Hyde County, North Carolina, and the Fate of Black Schools in the South
David Cecelski chronicles one of the most sustained and successful protests of the civil rights movement--the 1968-69 school boycott in Hyde County, North Carolina. For an entire year, the county's black citizens refused to send their children to school in protest of a desegregation plan that required closing two historically black schools in their remote coastal community. Parents and students held nonviolent protests daily for five months, marched twice on the state capitol in Raleigh, and drove the Ku Klux Klan out of the county in a massive gunfight.
The threatened closing of Hyde County's black schools collided with a rich and vibrant educational heritage that had helped to sustain the black community since Reconstruction. As other southern school boards routinely closed black schools and displaced their educational leaders, Hyde County blacks began to fear that school desegregation was undermining--rather than enhancing--this legacy. This book, then, is the story of one county's extraordinary struggle for civil rights, but at the same time it explores the fight for civil rights in all of eastern North Carolina and the dismantling of black education throughout the South.
Leather Britches Smith and the Grabow War
Louisiana’s Neutral Strip, an area of pine forests, squats between the Calcasieu and Sabine Rivers on the border of East Texas. Originally a lawless buffer zone between Spain and the United States, its hardy residents formed tight-knit communities for protection and developed a reliance on self, kin, and neighbor. In the early 1900s, the timber boom sliced through the forests and disrupted these dense communities. Mill towns sprang up, and the promise of money lured land speculators, timber workers, unionists, and a host of other characters, such as the outlaw Leather Britches Smith. That moment continues to shape the place’s cultural consciousness, and people today fashion a lore connected to this time. In a fascinating exploration of the region, Keagan LeJeune unveils the legend of Leather Britches, paralleling the stages of the outlaw’s life to the Neutral Strip’s formation. LeJeune retells each stage of Smith’s life: his notorious past, his audacious deeds of robbery and even generosity, his rumored connection to a local union strike—the Grabow War—significant in the annals of labor history, and his eventual death. As the outlaw’s life vividly unfolds, Always for the Underdog also reveals the area’s history and cultural landscape. Often using the particulars of one small town as a representative example, the book explores how the region remembers and reinterprets the past in order to navigate a world changing rapidly.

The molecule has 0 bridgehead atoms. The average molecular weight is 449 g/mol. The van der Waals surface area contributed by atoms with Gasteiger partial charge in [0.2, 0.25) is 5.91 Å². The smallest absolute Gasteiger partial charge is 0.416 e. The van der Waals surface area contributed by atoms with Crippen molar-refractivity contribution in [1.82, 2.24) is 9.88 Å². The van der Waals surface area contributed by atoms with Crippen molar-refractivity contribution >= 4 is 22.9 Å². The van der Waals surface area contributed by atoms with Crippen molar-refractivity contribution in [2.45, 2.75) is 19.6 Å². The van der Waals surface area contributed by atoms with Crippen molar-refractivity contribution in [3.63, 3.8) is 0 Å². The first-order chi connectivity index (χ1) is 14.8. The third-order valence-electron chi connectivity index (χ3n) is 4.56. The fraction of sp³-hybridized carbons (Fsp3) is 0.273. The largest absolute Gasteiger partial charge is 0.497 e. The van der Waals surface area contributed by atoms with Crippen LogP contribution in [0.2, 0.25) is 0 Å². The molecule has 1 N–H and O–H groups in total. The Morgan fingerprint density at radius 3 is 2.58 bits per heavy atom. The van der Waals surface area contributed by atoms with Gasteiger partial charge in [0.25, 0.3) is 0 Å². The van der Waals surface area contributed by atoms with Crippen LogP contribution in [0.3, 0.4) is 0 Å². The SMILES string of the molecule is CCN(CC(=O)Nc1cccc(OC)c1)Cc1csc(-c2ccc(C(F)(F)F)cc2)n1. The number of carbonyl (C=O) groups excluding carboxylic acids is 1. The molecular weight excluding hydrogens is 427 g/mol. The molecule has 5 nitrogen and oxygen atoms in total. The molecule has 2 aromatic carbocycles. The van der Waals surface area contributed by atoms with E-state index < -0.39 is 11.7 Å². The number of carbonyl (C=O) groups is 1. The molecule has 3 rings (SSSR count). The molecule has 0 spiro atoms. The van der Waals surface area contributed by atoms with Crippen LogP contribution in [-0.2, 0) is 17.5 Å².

Native Americans and the Law in Southern California, 1848-1890
In 1769, Spain took action to solidify control over its northern New World territories by establishing a series of missions and presidios in what is now modern California. To populate these remote establishments, the Spanish crown relied on Franciscan priests, whose role it was to convince the Native Californian population to abandon their traditional religious practices and adopt Catholicism. During their tutelage, the Indians of California would be indoctrinated into Spanish society, where they would learn obedience to the church and crown.
The legal system of Southern California has been used by Anglo populations as a social and demographic tool to control Native Americans. Following the Mexican-American War and the 1849 Gold Rush, as California property values increased and transportation corridors were established, Native Americans remained a sharply declining presence in many communities, and were likely to be charged with crimes. The sentences they received were lighter than those given to Anglo offenders, indicating that the legal system was used as a means of harassment. Additionally, courts chronicled the decline of the once flourishing native populations with each case of drunkenness, assault, or rape that appeared before the bench. Nineteenth-century American society had little sympathy for the plight of Indians or for the destruction of their culture. Many believed that the Indians of Southern California would fade from history because of their inability to adapt to a changing world. While many aspects of their traditional culture have been irreparably lost, the people of southern California are, nevertheless, attempting to recreate the cultures that were challenged by the influx of Europeans and later Americans to their lands.